Nanoporous Gold by Alloy Corrosion: Method-Structure-Property Relationships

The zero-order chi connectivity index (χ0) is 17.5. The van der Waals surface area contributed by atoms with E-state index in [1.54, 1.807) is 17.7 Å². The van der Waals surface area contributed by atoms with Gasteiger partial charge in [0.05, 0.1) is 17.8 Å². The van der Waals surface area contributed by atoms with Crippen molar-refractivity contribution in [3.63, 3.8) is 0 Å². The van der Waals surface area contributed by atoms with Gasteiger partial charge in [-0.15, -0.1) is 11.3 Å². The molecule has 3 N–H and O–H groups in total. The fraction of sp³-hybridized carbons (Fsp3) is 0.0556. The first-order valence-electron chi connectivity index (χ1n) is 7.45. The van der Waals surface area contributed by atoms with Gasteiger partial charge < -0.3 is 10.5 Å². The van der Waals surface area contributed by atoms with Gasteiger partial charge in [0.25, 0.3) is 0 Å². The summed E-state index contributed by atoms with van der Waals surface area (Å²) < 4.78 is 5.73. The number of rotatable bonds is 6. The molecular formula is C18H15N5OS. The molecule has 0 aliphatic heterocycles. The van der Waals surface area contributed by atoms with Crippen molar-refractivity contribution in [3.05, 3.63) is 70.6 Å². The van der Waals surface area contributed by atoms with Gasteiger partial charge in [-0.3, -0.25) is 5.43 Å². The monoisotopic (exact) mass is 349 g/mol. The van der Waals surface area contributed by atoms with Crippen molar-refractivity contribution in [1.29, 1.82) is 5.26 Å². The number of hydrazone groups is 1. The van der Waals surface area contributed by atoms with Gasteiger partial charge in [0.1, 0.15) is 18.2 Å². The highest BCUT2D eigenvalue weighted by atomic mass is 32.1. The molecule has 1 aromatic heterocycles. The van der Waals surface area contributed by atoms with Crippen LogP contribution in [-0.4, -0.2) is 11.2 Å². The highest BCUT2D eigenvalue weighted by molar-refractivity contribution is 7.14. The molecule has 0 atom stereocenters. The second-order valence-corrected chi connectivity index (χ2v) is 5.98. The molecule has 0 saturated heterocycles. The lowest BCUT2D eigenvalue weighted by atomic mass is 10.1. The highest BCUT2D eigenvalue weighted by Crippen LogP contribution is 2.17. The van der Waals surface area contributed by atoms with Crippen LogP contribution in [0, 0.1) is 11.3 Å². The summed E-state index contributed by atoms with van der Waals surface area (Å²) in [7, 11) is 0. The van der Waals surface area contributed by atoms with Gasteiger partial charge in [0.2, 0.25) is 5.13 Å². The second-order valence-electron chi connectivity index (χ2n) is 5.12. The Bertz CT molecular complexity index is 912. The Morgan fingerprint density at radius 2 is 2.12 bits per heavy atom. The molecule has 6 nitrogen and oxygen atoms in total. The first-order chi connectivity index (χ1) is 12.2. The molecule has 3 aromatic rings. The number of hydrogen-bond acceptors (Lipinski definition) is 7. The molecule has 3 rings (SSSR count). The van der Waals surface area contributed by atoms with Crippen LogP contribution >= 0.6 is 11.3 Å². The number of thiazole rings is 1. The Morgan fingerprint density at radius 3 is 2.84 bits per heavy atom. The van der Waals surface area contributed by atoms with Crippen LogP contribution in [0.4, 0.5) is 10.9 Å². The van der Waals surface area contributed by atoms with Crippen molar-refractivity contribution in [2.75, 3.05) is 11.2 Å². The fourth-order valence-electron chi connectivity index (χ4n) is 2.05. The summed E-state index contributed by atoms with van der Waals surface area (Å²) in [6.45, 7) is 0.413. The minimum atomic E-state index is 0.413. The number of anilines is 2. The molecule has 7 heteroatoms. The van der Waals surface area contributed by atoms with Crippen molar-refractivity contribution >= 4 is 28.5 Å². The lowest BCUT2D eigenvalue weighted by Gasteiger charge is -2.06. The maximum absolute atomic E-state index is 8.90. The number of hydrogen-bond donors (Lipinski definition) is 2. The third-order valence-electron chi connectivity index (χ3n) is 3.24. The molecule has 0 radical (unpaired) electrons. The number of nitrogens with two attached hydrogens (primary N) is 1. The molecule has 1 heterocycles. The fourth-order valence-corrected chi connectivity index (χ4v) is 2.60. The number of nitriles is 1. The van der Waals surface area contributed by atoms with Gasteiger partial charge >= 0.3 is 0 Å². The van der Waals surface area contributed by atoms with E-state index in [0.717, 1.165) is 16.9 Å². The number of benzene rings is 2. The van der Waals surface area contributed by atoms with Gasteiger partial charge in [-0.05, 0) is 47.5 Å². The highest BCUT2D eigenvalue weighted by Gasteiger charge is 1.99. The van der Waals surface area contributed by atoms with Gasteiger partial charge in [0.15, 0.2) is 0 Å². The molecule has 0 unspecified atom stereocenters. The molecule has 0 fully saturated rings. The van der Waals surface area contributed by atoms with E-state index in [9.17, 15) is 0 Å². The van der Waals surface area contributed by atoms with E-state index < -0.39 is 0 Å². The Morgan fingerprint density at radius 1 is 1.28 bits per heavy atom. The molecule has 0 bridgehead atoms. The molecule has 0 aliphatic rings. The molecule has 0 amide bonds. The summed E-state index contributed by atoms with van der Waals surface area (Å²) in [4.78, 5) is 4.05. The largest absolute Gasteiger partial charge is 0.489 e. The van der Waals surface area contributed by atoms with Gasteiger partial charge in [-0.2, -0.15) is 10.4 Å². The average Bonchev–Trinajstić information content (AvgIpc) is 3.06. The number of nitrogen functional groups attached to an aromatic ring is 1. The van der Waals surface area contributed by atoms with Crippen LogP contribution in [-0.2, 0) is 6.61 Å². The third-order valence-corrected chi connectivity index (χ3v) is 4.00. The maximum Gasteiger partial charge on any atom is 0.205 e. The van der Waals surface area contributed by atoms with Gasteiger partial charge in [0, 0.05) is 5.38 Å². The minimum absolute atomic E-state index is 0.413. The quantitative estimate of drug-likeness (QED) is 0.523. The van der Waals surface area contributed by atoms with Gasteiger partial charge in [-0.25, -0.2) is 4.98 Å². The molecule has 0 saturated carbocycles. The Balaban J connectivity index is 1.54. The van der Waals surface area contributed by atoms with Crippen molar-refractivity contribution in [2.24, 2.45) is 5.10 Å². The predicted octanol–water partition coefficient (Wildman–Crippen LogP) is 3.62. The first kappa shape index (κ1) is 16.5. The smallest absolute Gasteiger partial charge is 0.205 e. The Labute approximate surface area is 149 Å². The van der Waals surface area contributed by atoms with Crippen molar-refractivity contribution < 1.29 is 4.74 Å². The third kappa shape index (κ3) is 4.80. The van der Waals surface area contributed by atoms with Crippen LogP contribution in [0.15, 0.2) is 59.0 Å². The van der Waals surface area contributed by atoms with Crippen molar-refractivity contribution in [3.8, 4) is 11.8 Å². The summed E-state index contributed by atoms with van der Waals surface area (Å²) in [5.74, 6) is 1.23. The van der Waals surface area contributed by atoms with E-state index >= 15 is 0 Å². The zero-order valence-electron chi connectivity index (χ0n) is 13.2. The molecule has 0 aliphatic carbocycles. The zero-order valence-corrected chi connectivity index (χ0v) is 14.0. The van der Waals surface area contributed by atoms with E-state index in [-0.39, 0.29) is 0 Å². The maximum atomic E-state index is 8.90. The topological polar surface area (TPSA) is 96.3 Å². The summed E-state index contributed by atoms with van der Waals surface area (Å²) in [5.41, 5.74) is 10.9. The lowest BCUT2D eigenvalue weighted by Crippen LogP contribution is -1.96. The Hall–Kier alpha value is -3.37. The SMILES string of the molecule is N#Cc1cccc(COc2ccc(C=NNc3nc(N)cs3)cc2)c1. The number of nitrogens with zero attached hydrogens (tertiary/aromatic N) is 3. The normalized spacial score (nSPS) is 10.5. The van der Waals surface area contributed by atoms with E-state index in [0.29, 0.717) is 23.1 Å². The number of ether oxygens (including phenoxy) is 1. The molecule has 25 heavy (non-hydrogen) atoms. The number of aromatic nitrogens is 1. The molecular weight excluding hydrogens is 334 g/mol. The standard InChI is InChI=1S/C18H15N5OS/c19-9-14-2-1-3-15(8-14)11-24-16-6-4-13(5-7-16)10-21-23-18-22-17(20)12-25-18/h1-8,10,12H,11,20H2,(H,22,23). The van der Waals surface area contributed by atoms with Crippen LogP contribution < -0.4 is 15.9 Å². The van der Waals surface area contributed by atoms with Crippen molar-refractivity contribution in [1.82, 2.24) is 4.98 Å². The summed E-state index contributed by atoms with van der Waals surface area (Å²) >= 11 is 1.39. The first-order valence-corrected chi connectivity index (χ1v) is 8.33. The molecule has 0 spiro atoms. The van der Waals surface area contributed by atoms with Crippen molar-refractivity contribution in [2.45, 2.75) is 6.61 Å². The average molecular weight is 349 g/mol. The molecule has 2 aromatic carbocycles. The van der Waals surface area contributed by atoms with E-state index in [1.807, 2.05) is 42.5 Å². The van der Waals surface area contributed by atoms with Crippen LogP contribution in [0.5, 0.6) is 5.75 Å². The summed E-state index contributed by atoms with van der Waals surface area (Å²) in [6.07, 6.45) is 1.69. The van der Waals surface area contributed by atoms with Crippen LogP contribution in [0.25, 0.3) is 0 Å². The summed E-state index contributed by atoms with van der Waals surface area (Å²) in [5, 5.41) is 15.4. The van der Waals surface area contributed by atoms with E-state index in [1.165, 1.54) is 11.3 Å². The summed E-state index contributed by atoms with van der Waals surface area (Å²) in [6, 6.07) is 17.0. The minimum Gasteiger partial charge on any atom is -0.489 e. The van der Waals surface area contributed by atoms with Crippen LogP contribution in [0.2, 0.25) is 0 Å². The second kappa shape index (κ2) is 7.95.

Nanoporous gold (NPG) made by selective corrosion, or dealloying, serves as a model system for the investigation of electrochemical and mechanical properties of nanomaterials. While various dealloying protocols are in use, it is typically assumed that the structural characteristics are identical and independent of the preparation technique. Yet, reported properties such as strength, Young's modulus, or catalytic behavior can vary widely. Here, we compare the microstructure and the mechanical behavior of NPG structures prepared by three different synthesis protocols reported in the literature. We find that corrosion rates, the content of residual sacrificial metal, the average ligament size and the densification by shrinkage strongly depend on the synthesis protocol and show the consequences on the mechanical properties. We finally deduce different correlations between microstructure and composition for different dealloying routes.
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